In fact I hear a lot of complaint and even despair about the state of theatre and the industry supporting it.
For creatives it’s the lack of opportunity, diversity, inspiration, time, money…for producers perhaps the lack of money, time, talent, creativity… for audience members too there is a desire for new stories, new faces and more affordable seats.
These days, with the exception of plays such as Waiting For Godot and perhaps the occasional Dario Fo piece, absurdist theatre in it’s purest form is sadly rarely performed in London’s theatres. However, it is exactly this apparent absence of absurdism in contemporary theatre, this gap in the market, that has drawn innovative young theatre company Theatre of Heaven & Hell to the form. When talking to founding member Elena Clements, she explains:
The world of art has predicted, realised and moved through generations of dystopias, and we continue to create and dissect them now. We revel creatively in the pain and frustration, the chilling detail in our collective terror about the future. And why not…
I have a love-hate relationship with user reviews.
Like most people I will use Google to avoid disappointment when choosing a restaurant, Airbnb, hairdryer or hand drill BUT I do it reluctantly and would still rather a friend tell me what a great meal they had at this or that trendy new cafe.
Not many companies can boast of a residency at The Natural History Museum. But as of 2017 improvised comedy group Do Not Adjust Your Stage have been able to do exactly that. On top of this they can also boast (but they don’t!) of two other residencies running at The Free Association and The Nursery Theatre and all this only a few years after a group of students from Sheffield University decided to form a fledgling improv troupe. I got in contact with Helen O’Donnell, one of the current ensemble of eight, and asked what it is that draws the group to improvisation:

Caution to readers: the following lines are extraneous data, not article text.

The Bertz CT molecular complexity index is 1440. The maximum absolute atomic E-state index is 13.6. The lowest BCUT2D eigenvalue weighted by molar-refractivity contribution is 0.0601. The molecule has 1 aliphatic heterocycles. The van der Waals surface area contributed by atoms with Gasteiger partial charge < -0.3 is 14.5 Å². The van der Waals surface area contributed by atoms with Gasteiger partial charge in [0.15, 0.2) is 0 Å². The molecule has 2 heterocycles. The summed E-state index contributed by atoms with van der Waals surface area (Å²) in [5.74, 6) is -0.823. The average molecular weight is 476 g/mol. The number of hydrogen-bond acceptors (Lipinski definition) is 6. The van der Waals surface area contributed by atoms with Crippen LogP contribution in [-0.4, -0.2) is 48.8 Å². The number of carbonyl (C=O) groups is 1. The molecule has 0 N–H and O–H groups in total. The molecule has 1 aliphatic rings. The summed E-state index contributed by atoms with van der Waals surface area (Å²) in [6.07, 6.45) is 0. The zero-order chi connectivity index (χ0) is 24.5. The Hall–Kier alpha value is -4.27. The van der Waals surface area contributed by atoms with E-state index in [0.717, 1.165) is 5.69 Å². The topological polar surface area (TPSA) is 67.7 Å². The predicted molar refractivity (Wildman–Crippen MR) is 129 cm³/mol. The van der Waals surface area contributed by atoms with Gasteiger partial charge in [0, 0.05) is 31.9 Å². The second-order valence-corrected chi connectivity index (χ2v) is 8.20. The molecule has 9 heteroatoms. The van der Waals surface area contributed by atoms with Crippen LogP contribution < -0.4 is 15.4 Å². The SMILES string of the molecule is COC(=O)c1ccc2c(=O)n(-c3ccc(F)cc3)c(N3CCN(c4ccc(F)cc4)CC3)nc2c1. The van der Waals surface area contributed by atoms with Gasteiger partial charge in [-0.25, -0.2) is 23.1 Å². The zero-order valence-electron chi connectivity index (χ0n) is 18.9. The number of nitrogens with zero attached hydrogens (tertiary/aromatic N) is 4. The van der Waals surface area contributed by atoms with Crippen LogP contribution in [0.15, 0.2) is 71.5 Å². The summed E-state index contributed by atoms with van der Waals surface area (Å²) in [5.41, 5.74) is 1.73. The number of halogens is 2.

The festival, now in its second year, aims to present the works of bold and intrepid theatre companies whilst also providing a platform for local artists. At the helm is Anna Arthur, director of the festival with twenty five years’ worth of experience within the industry.
As we all well know, regardless of which sides of the many fences you may sit on, 2016 was a year of great social, political and cultural upheaval. As a result the world of theatre has been galvanised, producing a myriad of works to reflect and open the debate on issues such as gender equality, racial discrimination, political elitism and the current refugee crisis.
On their website, Old Sole Theatre Company refer to something they call the ‘theatrical spectrum’. This is something that most are aware of but still like to pretend does not exist; theatre’s overwhelming tendency to categorise and pigeonhole. This is a musical. This is a ‘straight’ play. This is mainstream. This is fringe. Looking to see a comedy? Will that be satirical, political, restoration, bedroom, surrealist, deadpan, farcical, physical or improvisational? There are frankly more genres in theatre than there are celebrity castings.